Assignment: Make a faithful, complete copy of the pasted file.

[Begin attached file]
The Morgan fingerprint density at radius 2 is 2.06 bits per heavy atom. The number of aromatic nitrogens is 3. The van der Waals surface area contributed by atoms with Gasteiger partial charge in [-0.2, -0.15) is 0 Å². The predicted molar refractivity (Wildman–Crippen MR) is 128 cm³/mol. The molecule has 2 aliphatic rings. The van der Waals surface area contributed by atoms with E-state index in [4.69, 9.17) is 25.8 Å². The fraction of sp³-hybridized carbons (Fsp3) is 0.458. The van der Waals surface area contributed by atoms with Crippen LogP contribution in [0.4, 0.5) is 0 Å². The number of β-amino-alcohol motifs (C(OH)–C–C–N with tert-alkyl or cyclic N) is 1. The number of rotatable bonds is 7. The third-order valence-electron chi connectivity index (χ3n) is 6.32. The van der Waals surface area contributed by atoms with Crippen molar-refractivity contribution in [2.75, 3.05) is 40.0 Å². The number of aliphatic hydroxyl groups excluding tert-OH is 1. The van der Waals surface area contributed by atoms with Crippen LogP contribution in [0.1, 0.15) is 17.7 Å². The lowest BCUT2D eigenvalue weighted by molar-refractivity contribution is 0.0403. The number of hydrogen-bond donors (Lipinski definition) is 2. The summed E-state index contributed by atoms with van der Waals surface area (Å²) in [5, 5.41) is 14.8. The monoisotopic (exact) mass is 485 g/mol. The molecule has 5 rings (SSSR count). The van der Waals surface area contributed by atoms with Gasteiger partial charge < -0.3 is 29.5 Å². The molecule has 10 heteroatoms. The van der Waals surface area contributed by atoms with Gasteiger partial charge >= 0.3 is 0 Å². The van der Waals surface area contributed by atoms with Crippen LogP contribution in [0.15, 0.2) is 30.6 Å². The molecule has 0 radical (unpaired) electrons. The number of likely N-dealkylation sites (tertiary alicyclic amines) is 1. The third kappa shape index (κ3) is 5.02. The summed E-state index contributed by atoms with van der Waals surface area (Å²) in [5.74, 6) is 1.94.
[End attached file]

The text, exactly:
The Morgan fingerprint density at radius 2 is 2.06 bits per heavy atom. The number of aromatic nitrogens is 3. The van der Waals surface area contributed by atoms with Gasteiger partial charge in [-0.2, -0.15) is 0 Å². The predicted molar refractivity (Wildman–Crippen MR) is 128 cm³/mol. The molecule has 2 aliphatic rings. The van der Waals surface area contributed by atoms with E-state index in [4.69, 9.17) is 25.8 Å². The fraction of sp³-hybridized carbons (Fsp3) is 0.458. The van der Waals surface area contributed by atoms with Crippen LogP contribution in [0.4, 0.5) is 0 Å². The number of β-amino-alcohol motifs (C(OH)–C–C–N with tert-alkyl or cyclic N) is 1. The number of rotatable bonds is 7. The third-order valence-electron chi connectivity index (χ3n) is 6.32. The van der Waals surface area contributed by atoms with Crippen molar-refractivity contribution in [2.75, 3.05) is 40.0 Å². The number of aliphatic hydroxyl groups excluding tert-OH is 1. The van der Waals surface area contributed by atoms with Crippen LogP contribution in [0.1, 0.15) is 17.7 Å². The lowest BCUT2D eigenvalue weighted by molar-refractivity contribution is 0.0403. The number of hydrogen-bond donors (Lipinski definition) is 2. The summed E-state index contributed by atoms with van der Waals surface area (Å²) in [5, 5.41) is 14.8. The monoisotopic (exact) mass is 485 g/mol. The molecule has 5 rings (SSSR count). The van der Waals surface area contributed by atoms with Gasteiger partial charge < -0.3 is 29.5 Å². The molecule has 10 heteroatoms. The van der Waals surface area contributed by atoms with Gasteiger partial charge >= 0.3 is 0 Å². The van der Waals surface area contributed by atoms with Crippen LogP contribution in [0.15, 0.2) is 30.6 Å². The molecule has 0 radical (unpaired) electrons. The number of likely N-dealkylation sites (tertiary alicyclic amines) is 1. The third kappa shape index (κ3) is 5.02. The summed E-state index contributed by atoms with van der Waals surface area (Å²) in [5.74, 6) is 1.94.